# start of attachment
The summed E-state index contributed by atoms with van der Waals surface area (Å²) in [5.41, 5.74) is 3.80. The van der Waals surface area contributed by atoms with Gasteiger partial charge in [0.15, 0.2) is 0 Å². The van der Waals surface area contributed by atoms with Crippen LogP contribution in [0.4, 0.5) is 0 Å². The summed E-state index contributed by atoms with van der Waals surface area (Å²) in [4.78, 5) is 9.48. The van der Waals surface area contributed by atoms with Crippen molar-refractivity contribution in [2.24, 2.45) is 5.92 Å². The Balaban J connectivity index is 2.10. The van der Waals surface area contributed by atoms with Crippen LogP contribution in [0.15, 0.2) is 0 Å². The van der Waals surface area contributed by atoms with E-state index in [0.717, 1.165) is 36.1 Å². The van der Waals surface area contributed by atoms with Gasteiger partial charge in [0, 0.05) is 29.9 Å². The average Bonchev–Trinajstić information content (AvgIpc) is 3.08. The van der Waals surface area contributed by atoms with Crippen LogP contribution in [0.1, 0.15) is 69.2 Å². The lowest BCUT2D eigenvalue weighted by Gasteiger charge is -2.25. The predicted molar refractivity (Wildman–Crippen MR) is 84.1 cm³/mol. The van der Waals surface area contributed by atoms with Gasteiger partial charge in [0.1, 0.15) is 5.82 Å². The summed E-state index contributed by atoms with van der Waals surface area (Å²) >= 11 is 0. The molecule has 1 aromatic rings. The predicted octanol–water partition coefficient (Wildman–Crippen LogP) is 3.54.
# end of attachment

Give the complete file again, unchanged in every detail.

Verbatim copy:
The summed E-state index contributed by atoms with van der Waals surface area (Å²) in [5.41, 5.74) is 3.80. The van der Waals surface area contributed by atoms with Gasteiger partial charge in [0.15, 0.2) is 0 Å². The van der Waals surface area contributed by atoms with Crippen LogP contribution in [0.4, 0.5) is 0 Å². The summed E-state index contributed by atoms with van der Waals surface area (Å²) in [4.78, 5) is 9.48. The van der Waals surface area contributed by atoms with Crippen molar-refractivity contribution in [2.24, 2.45) is 5.92 Å². The Balaban J connectivity index is 2.10. The van der Waals surface area contributed by atoms with Crippen LogP contribution in [0.15, 0.2) is 0 Å². The van der Waals surface area contributed by atoms with E-state index in [0.717, 1.165) is 36.1 Å². The van der Waals surface area contributed by atoms with Gasteiger partial charge in [0, 0.05) is 29.9 Å². The average Bonchev–Trinajstić information content (AvgIpc) is 3.08. The van der Waals surface area contributed by atoms with Crippen LogP contribution in [0.1, 0.15) is 69.2 Å². The lowest BCUT2D eigenvalue weighted by Gasteiger charge is -2.25. The predicted molar refractivity (Wildman–Crippen MR) is 84.1 cm³/mol. The van der Waals surface area contributed by atoms with Gasteiger partial charge in [0.1, 0.15) is 5.82 Å². The summed E-state index contributed by atoms with van der Waals surface area (Å²) >= 11 is 0. The molecule has 1 aromatic rings. The predicted octanol–water partition coefficient (Wildman–Crippen LogP) is 3.54.